The School Improvement Grant program is probably one of the most controversial pieces of the Obama administration’s education agenda. Some see it as the federal government’s best answer so far to the question of how to fix persistently low-achieving schools, while others see the four models specified by the program as way too restrictive.
The program got a huge boost in the last couple years, including $3 billion under the American Recovery and Reinvestment Act, which passed in February of 2009. So how is all this money being spent, and which schools are using which models?
A pair of surveys from the Center on Education Policy, a research and advocacy organization in Washington, has some of the answers.
The surveys echo data already released by the U.S. Department of Education showing that “transformation,” the option that doesn’t require removing teachers and is often viewed as the least restrictive, was the most popular choice, used 74 percent of the time.
“Turnaround,” in which at least half the teachers are removed, was the second most popular, used in 16 percent of schools. “Restart,” which calls for turning a school over to a charter operator or education management organization, was used just 6 percent of the time. There was no data for “closure,” in which a school is shuttered and its students sent elsewhere.
And more states are servicing high schools than other levels of school using the grants, in part because the federal guidance on the program called for high schools to be given priority, the surveys show.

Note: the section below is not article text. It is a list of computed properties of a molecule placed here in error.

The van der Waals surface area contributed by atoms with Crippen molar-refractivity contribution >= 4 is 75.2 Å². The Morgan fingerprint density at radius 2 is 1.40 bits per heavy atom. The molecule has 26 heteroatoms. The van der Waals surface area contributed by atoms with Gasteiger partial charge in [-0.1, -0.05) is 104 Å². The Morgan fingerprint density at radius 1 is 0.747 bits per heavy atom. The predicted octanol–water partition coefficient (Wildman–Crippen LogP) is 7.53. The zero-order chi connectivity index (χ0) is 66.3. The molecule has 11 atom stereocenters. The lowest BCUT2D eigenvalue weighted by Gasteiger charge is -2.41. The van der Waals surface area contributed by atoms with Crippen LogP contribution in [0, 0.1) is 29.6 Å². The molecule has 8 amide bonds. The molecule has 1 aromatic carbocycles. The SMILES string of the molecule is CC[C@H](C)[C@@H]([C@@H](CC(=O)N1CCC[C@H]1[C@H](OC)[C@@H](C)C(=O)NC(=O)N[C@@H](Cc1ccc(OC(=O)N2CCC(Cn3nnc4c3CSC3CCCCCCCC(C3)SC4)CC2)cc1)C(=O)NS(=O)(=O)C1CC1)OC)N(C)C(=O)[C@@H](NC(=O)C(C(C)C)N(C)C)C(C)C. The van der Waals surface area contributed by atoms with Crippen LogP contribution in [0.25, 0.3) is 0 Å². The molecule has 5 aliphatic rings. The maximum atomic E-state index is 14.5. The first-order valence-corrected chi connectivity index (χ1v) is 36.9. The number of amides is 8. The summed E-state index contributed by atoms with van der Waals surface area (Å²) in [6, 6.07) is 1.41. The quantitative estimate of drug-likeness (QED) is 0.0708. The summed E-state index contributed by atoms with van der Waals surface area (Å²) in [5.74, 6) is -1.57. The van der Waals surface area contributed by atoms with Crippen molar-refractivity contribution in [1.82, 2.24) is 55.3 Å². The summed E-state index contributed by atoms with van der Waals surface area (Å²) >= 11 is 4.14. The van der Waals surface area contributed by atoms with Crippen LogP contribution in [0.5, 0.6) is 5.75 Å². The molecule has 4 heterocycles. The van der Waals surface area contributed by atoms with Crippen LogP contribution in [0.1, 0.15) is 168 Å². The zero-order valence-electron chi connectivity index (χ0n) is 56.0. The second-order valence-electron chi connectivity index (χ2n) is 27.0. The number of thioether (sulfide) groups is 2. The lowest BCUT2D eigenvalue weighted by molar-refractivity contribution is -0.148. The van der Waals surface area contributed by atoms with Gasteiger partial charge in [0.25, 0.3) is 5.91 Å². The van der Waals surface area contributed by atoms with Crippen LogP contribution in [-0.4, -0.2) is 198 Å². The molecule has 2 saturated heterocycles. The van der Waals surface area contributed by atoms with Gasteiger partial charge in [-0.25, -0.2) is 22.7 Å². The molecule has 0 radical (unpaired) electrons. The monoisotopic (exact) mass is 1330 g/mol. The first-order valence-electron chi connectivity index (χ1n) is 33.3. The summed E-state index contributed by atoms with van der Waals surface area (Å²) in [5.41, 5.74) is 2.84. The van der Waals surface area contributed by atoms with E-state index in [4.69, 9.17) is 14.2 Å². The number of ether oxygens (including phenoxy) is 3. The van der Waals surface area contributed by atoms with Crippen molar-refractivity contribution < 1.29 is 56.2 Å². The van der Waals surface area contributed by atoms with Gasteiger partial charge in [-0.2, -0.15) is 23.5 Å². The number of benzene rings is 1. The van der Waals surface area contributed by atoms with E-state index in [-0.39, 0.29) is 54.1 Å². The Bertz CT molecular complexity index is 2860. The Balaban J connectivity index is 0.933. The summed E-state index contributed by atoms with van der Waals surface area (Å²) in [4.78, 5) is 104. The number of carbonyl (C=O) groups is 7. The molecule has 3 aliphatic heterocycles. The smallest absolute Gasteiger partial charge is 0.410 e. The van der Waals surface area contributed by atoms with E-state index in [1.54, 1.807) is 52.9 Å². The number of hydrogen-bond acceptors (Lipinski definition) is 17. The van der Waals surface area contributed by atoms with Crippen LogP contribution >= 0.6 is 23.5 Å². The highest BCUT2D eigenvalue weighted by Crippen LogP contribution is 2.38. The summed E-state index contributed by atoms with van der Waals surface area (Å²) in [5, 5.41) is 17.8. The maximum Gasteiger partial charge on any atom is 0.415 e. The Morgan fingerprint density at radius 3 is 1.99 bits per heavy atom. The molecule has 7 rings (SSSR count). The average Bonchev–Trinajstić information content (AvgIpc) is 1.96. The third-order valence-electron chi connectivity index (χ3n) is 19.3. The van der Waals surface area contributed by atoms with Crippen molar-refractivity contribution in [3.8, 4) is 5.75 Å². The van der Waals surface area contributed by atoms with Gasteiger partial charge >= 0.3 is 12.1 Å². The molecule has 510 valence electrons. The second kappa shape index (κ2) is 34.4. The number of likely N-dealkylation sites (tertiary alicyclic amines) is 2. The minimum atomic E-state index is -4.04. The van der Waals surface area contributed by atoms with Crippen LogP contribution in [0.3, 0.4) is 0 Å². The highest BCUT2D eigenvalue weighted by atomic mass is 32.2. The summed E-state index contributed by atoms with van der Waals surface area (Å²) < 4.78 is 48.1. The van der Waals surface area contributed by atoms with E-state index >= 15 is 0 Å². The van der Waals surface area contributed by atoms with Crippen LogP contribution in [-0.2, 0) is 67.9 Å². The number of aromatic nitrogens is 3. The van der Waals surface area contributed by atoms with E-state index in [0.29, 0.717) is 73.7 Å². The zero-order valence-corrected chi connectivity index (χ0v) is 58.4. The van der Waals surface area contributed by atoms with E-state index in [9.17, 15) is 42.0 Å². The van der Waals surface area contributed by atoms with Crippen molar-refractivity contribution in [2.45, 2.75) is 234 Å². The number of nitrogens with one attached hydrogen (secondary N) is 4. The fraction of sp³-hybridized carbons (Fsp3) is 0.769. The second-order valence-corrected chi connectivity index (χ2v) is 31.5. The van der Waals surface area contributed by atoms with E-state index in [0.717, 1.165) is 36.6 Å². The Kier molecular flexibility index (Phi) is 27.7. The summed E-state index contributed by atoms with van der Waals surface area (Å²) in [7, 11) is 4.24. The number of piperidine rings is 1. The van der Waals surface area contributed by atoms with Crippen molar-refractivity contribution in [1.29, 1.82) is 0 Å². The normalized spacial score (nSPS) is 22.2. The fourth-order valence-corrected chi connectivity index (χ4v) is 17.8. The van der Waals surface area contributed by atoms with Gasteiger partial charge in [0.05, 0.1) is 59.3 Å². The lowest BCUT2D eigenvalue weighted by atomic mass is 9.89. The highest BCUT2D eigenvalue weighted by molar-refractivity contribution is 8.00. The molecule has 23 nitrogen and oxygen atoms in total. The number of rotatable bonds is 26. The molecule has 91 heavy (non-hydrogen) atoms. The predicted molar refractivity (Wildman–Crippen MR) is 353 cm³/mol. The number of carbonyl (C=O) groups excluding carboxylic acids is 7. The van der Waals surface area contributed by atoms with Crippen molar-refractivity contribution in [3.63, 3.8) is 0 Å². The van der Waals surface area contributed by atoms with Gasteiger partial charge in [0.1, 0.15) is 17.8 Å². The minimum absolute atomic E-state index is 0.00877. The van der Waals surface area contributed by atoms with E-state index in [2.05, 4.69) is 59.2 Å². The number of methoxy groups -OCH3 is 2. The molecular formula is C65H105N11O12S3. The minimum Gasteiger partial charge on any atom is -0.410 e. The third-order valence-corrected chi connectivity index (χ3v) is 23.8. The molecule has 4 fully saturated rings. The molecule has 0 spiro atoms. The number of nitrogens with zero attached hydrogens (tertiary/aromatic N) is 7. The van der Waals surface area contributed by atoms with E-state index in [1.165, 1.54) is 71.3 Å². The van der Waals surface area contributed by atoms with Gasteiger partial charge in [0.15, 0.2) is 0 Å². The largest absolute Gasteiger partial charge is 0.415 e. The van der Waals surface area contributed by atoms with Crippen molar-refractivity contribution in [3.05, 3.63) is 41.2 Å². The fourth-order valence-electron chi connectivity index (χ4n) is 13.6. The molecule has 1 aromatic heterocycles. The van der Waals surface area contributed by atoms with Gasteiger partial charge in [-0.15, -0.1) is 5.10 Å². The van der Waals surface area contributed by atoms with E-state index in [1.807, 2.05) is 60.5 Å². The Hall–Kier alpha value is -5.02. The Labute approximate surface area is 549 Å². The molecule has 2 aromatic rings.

Still, some Title I directors complain about what they see as the prescriptive nature of the program, a complaint echoed by federal lawmakers on both sides of the aisle. For instance, one commenter called the models “too restrictive-especially for rural areas.”
Most Title I directors found the funding, to be “adequate” (29 states agreed with this) and the federal guidance on the program to be “helpful” or “somewhat helpful” (44 states agreed).
All of those responding (46) provided technical assistance to schools receiving grants. Another 32 provided professional development for school leaders. And 23 provided professional development for teachers.
When given the opportunity to offer comments, state officials said anonymously that:
The models require rapid turnaroundand The state would like more technical assistance from the federal government for implementation.
The first survey, of state deputy superintendents of education, was conducted in the fall of last year, and 41 states, plus the District of Columbia, responded. The second survey, of Title I directors, was conducted from November 2010 through last month. Forty-five states, plus the District, responded.